Does paint have lead in it? It’s not supposed to anymore, because it’s a serious safety issue. But there was a time when it did, and people might even pay extra for more of it. So why did paint have lead in it, and what can you do about it now?
Ingesting lead lowers IQ and causes other health issues. That’s why the United States banned lead paint for residential use in 1978. However, certain industrial paints, such as the paints used for street markings, can still contain lead even today.
Does paint have lead in it?
Any paint you can walk into a retail store and buy today won’t have lead in it, and that’s been true since 1978. Even before 1978, some civic-minded companies were phasing it out. We’ve known for literally millennia that lead was bad for you. Its toxic effects were first observed around 2000 BC. That’s BC, not AD. Even the first-century Greek physician Pedanius Dioscerides observed lead’s effects on the brain, though the first textbook on the subject wasn’t printed until 1975. Why did it take that long to conduct a modern study on something observed by a doctor who lived just a generation after Christ? I don’t think we wanted to know.
At least we banned it pretty quickly once we got around to studying it in depth. Though it seems pretty ridiculous that something observed nearly 2000 years ago wasn’t studied until six years after we landed on the moon.
We have had incidents since 1978 involving the use of lead paint in toys. Not all countries banned lead paint at the same time. In one widespread case, Mattel was caught importing toys in 2007 containing lead paint and was fined.
Why paint had lead in it
Obviously, using lead in paint wasn’t among our best ideas. So why did we do it? Lead worked well as a pigment, allowing various colors that were difficult or impossible to get via other means. Before computer color matching, getting rid of lead meant giving up certain colors. Even with computer color matching, we still can’t replicate some colors we could make with lead. Lead also helped make white paint whiter, and it served as a drying agent. It was a key ingredient in those old formulations, and many venerable paint brands started out as subsidiaries of lead mining or distribution companies.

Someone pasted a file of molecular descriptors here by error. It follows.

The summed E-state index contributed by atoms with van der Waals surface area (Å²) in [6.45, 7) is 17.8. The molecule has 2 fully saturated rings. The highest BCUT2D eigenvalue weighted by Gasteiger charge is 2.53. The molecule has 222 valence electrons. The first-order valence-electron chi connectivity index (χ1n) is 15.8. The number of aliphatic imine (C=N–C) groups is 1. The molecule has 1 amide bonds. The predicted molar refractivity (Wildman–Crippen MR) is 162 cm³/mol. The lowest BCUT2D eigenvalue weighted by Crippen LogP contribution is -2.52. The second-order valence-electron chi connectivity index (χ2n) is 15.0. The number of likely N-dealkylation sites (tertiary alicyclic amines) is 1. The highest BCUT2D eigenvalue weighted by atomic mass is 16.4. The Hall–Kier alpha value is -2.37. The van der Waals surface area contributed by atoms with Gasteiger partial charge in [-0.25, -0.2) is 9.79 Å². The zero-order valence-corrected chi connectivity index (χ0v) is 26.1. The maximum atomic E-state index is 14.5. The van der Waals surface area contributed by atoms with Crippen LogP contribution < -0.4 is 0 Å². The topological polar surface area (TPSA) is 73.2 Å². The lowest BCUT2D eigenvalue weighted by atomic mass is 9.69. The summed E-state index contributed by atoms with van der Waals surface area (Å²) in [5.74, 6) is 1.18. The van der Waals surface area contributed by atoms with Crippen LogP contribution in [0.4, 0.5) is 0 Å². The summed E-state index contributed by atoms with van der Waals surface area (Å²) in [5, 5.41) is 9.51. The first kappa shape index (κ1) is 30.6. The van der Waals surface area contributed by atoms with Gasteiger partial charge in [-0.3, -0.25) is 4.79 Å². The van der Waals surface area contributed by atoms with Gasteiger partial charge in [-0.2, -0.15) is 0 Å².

It’s still possible to find some cranky old-timers who say lead paint was the only kind that worked. But that’s the Luddite coming out. Today we have drying agents that work at least as well as the old ones did, and we can use heat to accelerate drying. We can also use primer to make paint stick better. I don’t care what kind of paint you use, it sticks better if you use an appropriate primer underneath it.
I think it’s fair to say we gave something up in 1978. But we’ve learned a few things since 1978 too, and that’s gotten a lot of it back. And while exposure to lead is likely only one factor in crime, crime rates have decreased since we stopped using lead in paint and gasoline.
What to do about lead paint
In home interiors, the best thing to do is keep paint in good condition and paint over it before it gets a chance to deteriorate. If the paint has deteriorated and started cracking or peeling, there are special primers that help to stick old paint back down. When doing exterior painting, I tend to use those primers whether I need to or not, now that I know about them. They’re more flexible than standard primer, so changing temperature is less likely to make them crack as they expand and contract and that makes them last longer.
Keep in mind that just because the house was built before 1978 doesn’t mean the drywall has been up that long. Houses frequently get remodeled every generation or two. And the trend of having woodgrain walls came and went between 1978 and now.
Indoors, if you’re faced with peeling paint and don’t have the budget to do a full gut rehab, you still have options. You can use the specialty primer for peeling paint to stick it back down. You can also hang quarter-inch drywall over what’s there. While the lead is still present, you have a barrier that keeps you from coming into contact with it.
And the most important thing you can do is wash your hands before you eat, and teach your kids to do the same. It protects you from lots of things, including things we can’t ban.
Does only lead paint peel?